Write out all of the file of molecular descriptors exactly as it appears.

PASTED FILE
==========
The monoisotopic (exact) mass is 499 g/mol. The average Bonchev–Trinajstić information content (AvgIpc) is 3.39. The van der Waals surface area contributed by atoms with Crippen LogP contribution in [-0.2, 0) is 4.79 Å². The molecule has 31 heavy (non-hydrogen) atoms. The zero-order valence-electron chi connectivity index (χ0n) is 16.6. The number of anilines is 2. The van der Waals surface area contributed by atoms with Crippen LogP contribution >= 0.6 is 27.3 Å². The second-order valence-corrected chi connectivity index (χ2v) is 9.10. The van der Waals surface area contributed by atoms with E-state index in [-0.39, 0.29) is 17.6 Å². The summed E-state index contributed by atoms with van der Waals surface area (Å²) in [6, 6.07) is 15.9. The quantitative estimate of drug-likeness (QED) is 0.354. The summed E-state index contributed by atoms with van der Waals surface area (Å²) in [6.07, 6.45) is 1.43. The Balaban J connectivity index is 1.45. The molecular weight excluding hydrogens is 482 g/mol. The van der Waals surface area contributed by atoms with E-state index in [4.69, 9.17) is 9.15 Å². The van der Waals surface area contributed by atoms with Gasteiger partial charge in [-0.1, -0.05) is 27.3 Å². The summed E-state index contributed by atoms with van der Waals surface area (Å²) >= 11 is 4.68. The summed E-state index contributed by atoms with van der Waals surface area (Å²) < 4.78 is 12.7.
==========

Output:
The monoisotopic (exact) mass is 499 g/mol. The average Bonchev–Trinajstić information content (AvgIpc) is 3.39. The van der Waals surface area contributed by atoms with Crippen LogP contribution in [-0.2, 0) is 4.79 Å². The molecule has 31 heavy (non-hydrogen) atoms. The zero-order valence-electron chi connectivity index (χ0n) is 16.6. The number of anilines is 2. The van der Waals surface area contributed by atoms with Crippen LogP contribution >= 0.6 is 27.3 Å². The second-order valence-corrected chi connectivity index (χ2v) is 9.10. The van der Waals surface area contributed by atoms with E-state index in [-0.39, 0.29) is 17.6 Å². The summed E-state index contributed by atoms with van der Waals surface area (Å²) in [6, 6.07) is 15.9. The quantitative estimate of drug-likeness (QED) is 0.354. The summed E-state index contributed by atoms with van der Waals surface area (Å²) in [6.07, 6.45) is 1.43. The Balaban J connectivity index is 1.45. The molecular weight excluding hydrogens is 482 g/mol. The van der Waals surface area contributed by atoms with E-state index in [4.69, 9.17) is 9.15 Å². The van der Waals surface area contributed by atoms with Gasteiger partial charge in [-0.1, -0.05) is 27.3 Å². The summed E-state index contributed by atoms with van der Waals surface area (Å²) >= 11 is 4.68. The summed E-state index contributed by atoms with van der Waals surface area (Å²) < 4.78 is 12.7.